TORONTO (Reuters) - A summit of world leaders in Washington starting on Friday is unlikely to be paralyzed by a clash over the merits of free market capitalism, Canada Finance Minister Jim Flaherty said.
Much of the groundwork has been laid for a productive discussion when heads of the 20 largest economies meet to discuss easing the economic downturn and preventing a repeat, despite differences over how far to take re-regulation, Flaherty told broadcaster CBC.
Canada and the United States have lined up in favor of a moderate approach to shoring up the ailing global financial system, saying a complete overhaul like that proposed by some European and emerging nations would go too far.
Global markets have been hit hard in recent months by a severe credit squeeze which emanated from soured mortgages in the U.S. housing market.
U.S. President George W. Bush on Thursday offered a vigorous defense of the free market system on the eve of the Group of 20, or G20 summit, but acknowledged there should be some reforms to correct the problems that led to the crisis.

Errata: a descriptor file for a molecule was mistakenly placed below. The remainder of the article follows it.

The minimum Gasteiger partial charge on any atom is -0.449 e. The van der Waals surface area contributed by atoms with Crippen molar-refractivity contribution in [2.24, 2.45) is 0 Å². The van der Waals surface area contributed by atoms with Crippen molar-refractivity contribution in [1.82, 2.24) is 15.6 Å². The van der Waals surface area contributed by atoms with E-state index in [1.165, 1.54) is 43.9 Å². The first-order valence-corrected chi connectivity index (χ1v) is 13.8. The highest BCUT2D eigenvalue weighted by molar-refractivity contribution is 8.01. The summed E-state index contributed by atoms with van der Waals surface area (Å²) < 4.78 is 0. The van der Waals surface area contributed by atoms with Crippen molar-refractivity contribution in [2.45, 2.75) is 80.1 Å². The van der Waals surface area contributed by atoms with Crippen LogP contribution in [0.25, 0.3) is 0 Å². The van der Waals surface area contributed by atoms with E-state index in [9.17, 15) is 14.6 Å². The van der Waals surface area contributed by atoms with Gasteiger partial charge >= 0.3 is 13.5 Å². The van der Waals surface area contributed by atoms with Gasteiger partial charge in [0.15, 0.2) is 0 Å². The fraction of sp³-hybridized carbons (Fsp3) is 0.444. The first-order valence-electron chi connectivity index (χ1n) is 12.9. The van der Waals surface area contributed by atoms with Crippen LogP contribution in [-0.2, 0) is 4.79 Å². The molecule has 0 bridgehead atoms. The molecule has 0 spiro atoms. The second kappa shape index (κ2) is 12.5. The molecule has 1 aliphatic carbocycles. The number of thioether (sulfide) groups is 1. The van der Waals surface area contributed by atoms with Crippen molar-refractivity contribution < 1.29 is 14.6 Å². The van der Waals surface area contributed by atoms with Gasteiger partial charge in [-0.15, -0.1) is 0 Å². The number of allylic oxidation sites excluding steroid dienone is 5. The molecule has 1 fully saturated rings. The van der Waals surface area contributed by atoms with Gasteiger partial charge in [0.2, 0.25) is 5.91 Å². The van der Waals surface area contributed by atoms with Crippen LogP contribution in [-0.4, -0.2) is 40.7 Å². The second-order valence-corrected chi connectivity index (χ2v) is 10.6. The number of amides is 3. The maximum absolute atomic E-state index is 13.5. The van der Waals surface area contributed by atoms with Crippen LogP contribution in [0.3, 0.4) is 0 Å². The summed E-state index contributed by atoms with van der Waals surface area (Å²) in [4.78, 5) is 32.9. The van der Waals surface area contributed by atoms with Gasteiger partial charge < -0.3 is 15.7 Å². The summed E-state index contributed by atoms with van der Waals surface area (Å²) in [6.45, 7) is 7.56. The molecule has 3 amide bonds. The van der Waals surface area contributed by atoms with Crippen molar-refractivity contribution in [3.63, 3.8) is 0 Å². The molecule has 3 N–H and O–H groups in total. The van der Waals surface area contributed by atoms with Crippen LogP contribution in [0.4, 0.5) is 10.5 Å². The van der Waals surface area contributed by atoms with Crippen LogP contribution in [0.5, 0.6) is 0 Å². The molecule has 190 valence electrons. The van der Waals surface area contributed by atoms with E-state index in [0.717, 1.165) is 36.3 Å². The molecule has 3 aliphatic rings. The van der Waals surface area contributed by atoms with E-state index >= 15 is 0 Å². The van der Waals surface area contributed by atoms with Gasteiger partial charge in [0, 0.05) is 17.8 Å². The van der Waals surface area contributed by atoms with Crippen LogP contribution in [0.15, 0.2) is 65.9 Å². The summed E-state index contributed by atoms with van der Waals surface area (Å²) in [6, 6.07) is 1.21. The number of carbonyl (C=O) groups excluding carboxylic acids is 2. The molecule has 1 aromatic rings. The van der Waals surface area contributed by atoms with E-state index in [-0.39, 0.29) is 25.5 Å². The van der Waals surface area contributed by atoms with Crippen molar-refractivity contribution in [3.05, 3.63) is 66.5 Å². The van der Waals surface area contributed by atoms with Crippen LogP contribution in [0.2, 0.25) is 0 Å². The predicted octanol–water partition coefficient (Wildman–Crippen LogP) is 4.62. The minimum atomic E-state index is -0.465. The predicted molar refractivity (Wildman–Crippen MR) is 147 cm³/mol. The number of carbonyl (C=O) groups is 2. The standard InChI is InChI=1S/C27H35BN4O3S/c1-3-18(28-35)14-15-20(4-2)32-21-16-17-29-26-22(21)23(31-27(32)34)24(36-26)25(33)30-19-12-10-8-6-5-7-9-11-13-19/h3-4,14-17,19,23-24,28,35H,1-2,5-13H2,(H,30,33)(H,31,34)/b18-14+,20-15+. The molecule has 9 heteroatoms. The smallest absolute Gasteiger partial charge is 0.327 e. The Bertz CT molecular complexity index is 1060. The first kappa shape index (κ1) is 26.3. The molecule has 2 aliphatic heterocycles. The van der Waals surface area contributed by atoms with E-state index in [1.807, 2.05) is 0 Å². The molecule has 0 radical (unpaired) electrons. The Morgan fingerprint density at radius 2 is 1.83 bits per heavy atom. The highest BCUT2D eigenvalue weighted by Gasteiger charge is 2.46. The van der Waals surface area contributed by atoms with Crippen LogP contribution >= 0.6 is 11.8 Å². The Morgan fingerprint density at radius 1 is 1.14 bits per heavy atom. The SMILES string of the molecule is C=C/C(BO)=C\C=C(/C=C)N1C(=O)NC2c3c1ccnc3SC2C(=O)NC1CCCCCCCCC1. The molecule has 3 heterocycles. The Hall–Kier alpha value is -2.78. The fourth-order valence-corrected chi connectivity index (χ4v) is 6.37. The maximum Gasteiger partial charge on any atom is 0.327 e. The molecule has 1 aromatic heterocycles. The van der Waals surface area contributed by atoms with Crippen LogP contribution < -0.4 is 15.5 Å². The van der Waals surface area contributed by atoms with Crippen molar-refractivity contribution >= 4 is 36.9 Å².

Canada’s Flaherty has said Ottawa supports sound domestic regulation of financial institutions and that its own model could be used by other countries.
He added that Ottawa favors using existing institutions to oversee the global financial system and would like the International Monetary Fund’s early warning system for alerting failures to become mandatory.
Reporting by Ka Yan Ng; Writing by Richard Valdmanis; Editing by James Dalgleish